King Gizzard & The Lizard Wizard
12 Bar Bruise
12 Track, LP (2012, Flightless)
Related: King Gizzard And The Lizard Wizard, King Gizzard, King Gizzard & The Lizard Wizard.
For the last week, the only album that has seen as much action on my stereo as the debut by Victoria seven-piece King Gizzard & The Lizard Wizard is the new Warner compilation Boogie! Australian Blues, R&B and Heavy Rock From the ’70s. Both records have elements in common, like Broderick Smith of ’70s rockers The Dingoes, who is the father of King Gizzard’s harmonica player, Ambrose Kenny-Smith. Smith is the owner of the grizzled voice on 12 Bar Bruise’s spoken-word piece, ‘Sam Cherry’s Last Shot’, an atmospheric amalgam of Calexico, William S Burroughs and the 1883 novel Among Our Wild Indians. Another point of comparison is Gizzard’s ‘Cut Throat Boogie’, an off-kilter thumper inspired by a jam on Carson’s 1972 perennial ‘Boogie’ – a standout track on the Warner anthology that took its name.
Both albums also share a celebratory but skewed take on the classic Australian rock sound. It’s rock, sure, but there are some more exotic, potentially intoxicating, ingredients in this potent boogie stew. The results are distinctly local but glimmer with a transfigured view of the everyday. Time feels elastic: the sounds are layered and sometimes mysterious, rewarding repeated listening even for songs that are little more than repetitious riffs with a dose of pop smarts. 12 Bar Bruise psychedelicises suburban Australian coming-of-age experiences – with songs about everyday topics like AFL, surfing, love bites and having to call your parents when you accidentally overdo it at the Meredith Music Festival – all mixed up with silly puns, ockerisms, schoolyard shouts and sports team chants, then run through a glam sensibility and a lysergically-inclined effects board and mixing desk.
Recorded in two locations – Great Ocean Road destination Anglesea (home for some of the band) and a Fairfield warehouse, with Paul Maybury of Rocket Science producing – the first thing that grabs you about 12 Bar Bruise is the outrageous cover art by Jason Gale, a perfect distillation of the record’s outré humour that will look pretty damn fine as a 12”. The first 10 seconds of opener ‘Elbow’ mark out the sonic space the band are about to play in: an echoing burble of hiss and rattle; a single guitar chord that hangs rippling in the air; then a drumroll that kicks down the door and roughly drags the hummable melody across the room by the collar. Velvets-esque organ features prominently, a scything guitar cuts the song in half and then a short burst of fuzzed-up soloing with bucket loads of flange brings it home.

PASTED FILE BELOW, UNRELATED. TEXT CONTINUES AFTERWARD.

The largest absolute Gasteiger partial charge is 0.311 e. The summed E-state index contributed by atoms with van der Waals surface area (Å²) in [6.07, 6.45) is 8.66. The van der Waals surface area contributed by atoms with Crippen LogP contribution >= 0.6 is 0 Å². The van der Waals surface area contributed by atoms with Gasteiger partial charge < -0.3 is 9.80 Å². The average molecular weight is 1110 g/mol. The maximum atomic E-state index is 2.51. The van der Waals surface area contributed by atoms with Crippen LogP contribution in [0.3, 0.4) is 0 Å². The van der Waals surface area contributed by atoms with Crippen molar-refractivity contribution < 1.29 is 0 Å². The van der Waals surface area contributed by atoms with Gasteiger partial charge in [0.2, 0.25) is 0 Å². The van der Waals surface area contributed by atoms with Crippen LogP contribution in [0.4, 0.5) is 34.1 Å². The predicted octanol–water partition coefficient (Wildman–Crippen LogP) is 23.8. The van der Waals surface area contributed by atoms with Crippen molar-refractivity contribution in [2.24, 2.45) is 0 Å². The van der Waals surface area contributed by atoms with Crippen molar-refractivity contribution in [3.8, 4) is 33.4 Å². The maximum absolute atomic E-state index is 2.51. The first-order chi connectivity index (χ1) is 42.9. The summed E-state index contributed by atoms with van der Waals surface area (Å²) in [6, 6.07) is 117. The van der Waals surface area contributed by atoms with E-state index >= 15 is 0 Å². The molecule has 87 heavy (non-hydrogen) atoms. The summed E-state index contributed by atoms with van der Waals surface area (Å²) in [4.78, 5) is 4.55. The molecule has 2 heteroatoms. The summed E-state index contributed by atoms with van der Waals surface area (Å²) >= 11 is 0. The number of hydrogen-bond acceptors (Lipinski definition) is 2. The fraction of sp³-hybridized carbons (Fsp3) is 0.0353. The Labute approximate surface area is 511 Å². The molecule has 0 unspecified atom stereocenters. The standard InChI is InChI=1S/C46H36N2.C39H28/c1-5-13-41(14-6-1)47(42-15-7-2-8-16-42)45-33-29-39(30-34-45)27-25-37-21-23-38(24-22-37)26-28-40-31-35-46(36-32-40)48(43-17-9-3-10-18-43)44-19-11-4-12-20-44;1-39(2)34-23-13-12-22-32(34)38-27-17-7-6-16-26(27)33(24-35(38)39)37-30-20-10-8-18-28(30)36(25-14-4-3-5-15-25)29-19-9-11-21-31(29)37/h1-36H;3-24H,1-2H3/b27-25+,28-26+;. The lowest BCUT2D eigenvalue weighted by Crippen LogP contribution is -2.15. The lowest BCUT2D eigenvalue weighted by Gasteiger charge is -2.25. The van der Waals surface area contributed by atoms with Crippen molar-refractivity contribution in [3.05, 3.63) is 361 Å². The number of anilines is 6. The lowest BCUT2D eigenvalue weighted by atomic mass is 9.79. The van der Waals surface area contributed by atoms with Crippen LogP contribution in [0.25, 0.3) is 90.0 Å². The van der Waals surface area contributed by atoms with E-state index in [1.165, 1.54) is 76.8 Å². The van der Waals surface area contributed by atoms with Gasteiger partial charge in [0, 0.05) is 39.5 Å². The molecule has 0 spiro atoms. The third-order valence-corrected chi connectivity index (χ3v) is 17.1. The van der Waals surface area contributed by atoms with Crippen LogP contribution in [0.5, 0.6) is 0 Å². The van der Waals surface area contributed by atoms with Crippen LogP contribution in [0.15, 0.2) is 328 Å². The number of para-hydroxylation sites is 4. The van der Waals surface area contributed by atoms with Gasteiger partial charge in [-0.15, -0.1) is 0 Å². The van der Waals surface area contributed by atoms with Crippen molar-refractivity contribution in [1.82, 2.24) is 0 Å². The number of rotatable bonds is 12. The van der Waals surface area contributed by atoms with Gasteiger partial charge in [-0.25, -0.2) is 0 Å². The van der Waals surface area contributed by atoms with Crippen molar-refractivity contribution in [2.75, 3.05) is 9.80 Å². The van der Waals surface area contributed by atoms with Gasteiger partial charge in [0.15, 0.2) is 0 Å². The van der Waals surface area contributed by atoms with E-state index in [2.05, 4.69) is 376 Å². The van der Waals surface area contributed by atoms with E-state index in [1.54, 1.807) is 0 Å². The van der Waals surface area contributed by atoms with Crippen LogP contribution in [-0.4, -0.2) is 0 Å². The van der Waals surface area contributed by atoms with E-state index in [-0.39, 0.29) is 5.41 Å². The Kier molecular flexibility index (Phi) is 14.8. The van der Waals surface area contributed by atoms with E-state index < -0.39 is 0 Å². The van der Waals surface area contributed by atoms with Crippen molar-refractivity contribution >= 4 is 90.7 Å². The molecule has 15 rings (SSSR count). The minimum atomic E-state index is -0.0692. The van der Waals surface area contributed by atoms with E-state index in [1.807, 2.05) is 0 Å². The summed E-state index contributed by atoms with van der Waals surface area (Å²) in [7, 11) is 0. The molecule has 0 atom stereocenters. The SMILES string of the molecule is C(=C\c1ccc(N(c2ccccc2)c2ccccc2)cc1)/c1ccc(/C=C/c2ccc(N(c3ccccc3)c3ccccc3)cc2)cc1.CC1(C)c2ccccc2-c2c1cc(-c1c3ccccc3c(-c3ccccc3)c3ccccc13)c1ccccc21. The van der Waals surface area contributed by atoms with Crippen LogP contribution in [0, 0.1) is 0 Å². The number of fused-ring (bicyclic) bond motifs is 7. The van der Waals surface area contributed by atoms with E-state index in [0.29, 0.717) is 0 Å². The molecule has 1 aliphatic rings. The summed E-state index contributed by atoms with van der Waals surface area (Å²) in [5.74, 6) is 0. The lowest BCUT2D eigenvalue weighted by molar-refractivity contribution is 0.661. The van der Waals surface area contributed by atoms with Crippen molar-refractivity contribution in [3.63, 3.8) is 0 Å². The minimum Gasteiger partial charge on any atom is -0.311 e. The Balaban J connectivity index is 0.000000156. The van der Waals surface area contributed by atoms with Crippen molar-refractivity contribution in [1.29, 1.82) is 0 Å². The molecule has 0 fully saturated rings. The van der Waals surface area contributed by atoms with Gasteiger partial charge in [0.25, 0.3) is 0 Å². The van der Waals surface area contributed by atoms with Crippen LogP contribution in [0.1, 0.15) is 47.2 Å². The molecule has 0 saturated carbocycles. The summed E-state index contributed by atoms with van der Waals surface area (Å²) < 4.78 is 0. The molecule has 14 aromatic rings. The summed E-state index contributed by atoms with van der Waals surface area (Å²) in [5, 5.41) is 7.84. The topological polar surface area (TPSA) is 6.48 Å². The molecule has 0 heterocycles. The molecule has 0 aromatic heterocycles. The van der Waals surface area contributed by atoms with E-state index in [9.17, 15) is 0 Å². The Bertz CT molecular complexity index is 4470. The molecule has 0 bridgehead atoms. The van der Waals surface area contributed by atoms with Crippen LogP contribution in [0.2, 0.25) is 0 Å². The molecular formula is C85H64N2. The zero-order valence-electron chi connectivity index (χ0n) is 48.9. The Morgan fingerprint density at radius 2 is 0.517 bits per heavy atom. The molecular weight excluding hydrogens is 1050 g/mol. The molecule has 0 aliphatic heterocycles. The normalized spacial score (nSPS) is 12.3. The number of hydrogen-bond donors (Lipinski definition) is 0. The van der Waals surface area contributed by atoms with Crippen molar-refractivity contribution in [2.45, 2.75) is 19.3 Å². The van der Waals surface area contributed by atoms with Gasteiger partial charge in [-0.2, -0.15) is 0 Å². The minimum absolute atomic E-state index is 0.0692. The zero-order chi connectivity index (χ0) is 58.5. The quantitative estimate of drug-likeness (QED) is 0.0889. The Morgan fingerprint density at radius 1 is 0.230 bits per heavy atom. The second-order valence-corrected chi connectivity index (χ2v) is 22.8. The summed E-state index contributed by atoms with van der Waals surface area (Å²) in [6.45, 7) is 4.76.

‘Muckraker’ and ‘Nein’ follow, both catchy as hell yet unafraid of twisting in unexpected directions, changing tempo and distorting. Still they reel the listener in with tuneful Casio keyboard riffs and nonsense singalongs led by vocalist Stu Mackenzie that could have been lifted from an Archies or Banana Splits record. The title track has a different sound – thin yet cavernous – that’s apparently the result of being home-recorded on five iPhones. It saunters and sashays like a teen vamp in a miniskirt and would be well at home on a Tarantino soundtrack. ‘Garage Liddiard’ is another standout, with Kenny-Smith’s blues harp wailing invoking the ghost of Keith Relf while the band stomps with gusto.
‘Bloody Ripper’ is initially unassuming, but after a couple of listens its chorus of “All I want to do is sink my teeth into you” earworms its way right into your cerebellum. No wonder it was chosen as a single. ‘Uh Oh, I Called Mum’ is a scuzzy rush of self-deprecating silliness, thumping its merry way through a hail of feedback. ‘Footy Footy’ is dumber still yet just as likable, a roll call of much-loved AFL players with a simple chanted chorus. The last line shows there’s something at stake, though: “I hate what this game has become.”
The audio elements that make 12 Bar Bruise such an adventurous and entertaining listen are familiar garage/psych tropes, but it’s admirable how the band and Maybury keep such a tight rein on them. We can leave adjectives like “unhinged” and “deranged” back in the thesaurus, because the album never loses its shit completely – all elements are contained and focused, never outstaying their welcome.
Yet 12 Bar Bruise still makes you feel dizzy with the joy of uncertainty, drunk on the possibility that the next 10 seconds will throw such unfettered pop messiness at your brain that you'll be utterly incapable of resisting its charms. Though the LP is just a smidge over 34 minutes long, most of these 2058 seconds are as giddily satisfying as soaring over the pack to take a chest mark while peaking on purple ohms. A cracking debut – more please.
by Aaron Curran